Long-term glycaemic outcome of structured nurse-led diabetes care in rural Africa

Price, C., Shandu, D., Dedicoat, M., Wilkinson, D. and Gill, G. V. (2011) Long-term glycaemic outcome of structured nurse-led diabetes care in rural Africa. QJM, 104 7: 571-574. doi:10.1093/qjmed/hcr005

Author Price, C.
Shandu, D.
Dedicoat, M.
Wilkinson, D.
Gill, G. V.
Title Long-term glycaemic outcome of structured nurse-led diabetes care in rural Africa
Journal name QJM   Check publisher's open access policy
ISSN 1460-2725
Publication date 2011-01-01
Sub-type Article (original research)
DOI 10.1093/qjmed/hcr005
Volume 104
Issue 7
Start page 571
End page 574
Total pages 4
Place of publication Oxford, United Kingdom
Publisher Oxford University Press
Language eng
Formatted abstract
Background: Diabetes care delivery in rural Africa is difficult. Problems include lack of dedicated personnel, monitoring systems, laboratory support and drugs. Few structured intervention projects have been undertaken, none with long-term follow-up.

Aim: To determine the long-term (4 years) glycaemic outcome of a structured nurse-led intervention programme for type 2 diabetic patients in rural Africa.

Design: Single-centre, observational cohort study.

Methods: The programme was delivered in the scattered primary health clinics of Hlabisa District, in northern Kwazulu Natal, South Africa. Monthly diabetic clinics were held at which empowerment-based education was delivered and regularly reinforced. Oral hypoglycaemic agents (OHAs) were titrated according to a previously validated clinical algorithm. Outcome was measured by glycated haemoglobin (HbA1c), as well as body mass index (BMI). Data were collected at baseline, and then 6, 18, 24 and 48 month’s post-intervention.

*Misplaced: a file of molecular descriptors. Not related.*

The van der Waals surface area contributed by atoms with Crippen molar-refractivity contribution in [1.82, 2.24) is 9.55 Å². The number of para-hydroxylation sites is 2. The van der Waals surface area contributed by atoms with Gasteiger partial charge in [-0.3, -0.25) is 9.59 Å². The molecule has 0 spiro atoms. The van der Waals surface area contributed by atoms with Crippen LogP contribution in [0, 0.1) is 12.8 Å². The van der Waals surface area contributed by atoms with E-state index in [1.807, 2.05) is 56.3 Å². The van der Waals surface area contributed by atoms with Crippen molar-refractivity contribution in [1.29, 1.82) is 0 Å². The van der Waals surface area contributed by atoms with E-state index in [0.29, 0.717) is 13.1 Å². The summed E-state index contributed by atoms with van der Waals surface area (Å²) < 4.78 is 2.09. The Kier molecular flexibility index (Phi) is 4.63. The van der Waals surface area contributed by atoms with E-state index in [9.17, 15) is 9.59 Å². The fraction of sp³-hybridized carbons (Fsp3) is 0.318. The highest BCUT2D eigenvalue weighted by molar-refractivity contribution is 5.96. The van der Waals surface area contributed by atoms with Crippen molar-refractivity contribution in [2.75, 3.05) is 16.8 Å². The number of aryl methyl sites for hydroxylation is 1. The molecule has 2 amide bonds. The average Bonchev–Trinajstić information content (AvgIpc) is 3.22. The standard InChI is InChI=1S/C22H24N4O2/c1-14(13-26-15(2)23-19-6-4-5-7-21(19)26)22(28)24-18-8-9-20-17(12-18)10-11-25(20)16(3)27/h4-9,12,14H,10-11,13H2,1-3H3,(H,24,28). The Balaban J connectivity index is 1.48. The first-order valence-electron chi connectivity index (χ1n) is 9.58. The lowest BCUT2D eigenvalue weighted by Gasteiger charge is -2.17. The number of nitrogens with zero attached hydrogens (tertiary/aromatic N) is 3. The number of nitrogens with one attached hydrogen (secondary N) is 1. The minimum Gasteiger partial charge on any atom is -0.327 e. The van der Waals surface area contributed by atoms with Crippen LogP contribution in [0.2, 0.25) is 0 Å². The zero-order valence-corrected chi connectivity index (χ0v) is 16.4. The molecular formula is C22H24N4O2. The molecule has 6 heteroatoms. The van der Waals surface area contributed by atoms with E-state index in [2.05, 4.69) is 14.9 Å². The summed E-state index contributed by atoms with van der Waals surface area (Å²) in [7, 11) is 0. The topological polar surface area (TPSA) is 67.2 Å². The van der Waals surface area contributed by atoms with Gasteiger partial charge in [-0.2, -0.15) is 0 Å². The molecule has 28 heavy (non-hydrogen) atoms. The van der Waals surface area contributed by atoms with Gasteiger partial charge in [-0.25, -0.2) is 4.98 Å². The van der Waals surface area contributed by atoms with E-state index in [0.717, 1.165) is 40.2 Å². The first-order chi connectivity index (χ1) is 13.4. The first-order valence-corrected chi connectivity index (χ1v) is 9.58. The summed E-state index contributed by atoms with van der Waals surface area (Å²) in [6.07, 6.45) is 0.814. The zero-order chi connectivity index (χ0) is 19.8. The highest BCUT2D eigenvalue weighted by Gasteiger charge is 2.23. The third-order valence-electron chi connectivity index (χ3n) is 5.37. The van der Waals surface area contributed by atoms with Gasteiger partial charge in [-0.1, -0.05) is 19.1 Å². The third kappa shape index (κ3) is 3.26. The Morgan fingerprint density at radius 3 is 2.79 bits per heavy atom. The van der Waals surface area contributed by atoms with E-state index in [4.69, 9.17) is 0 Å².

Results: Eighty patients had data available at all time collection points. They were of mean ± SD, age 56 ± 11 years, 70% were female, BMI 31.5 ± 7.2 kg/m2 and HbA1c 10.8 ± 4.2%. HbA1c fell significantly to 8.1 ± 2.2% at 6 months and 7.5 ± 2.0% at 18 months. By 24 months, it had risen (8.4 ± 2.3%), and at 4 years post-intervention it was 9.7 ± 4.0% (still significantly lower than baseline, P = 0.015). BMI rose significantly at 6 and 18 months, but by 48 months was not significantly different from baseline.

Conclusions: We conclude that the intervention led to marked HbA1c improvements up to 18 months follow-up, but thereafter there was ‘glycaemic slippage’. This may be not only due to educational ‘wear-off’, noted in other education-intervention programmes, but also to the expected glycaemic deterioration with time known to occur in type 2 diabetes. Nevertheless, 4-year HbA1c levels were still significantly lower than at baseline. The programme was also well received by staff and patients, and we believe is an appropriate and effective diabetes intervention system in rural Africa.
Q-Index Code C1
Q-Index Status Provisional Code
Institutional Status UQ

Document type: Journal Article
Sub-type: Article (original research)
Collection: School of Medicine Publications
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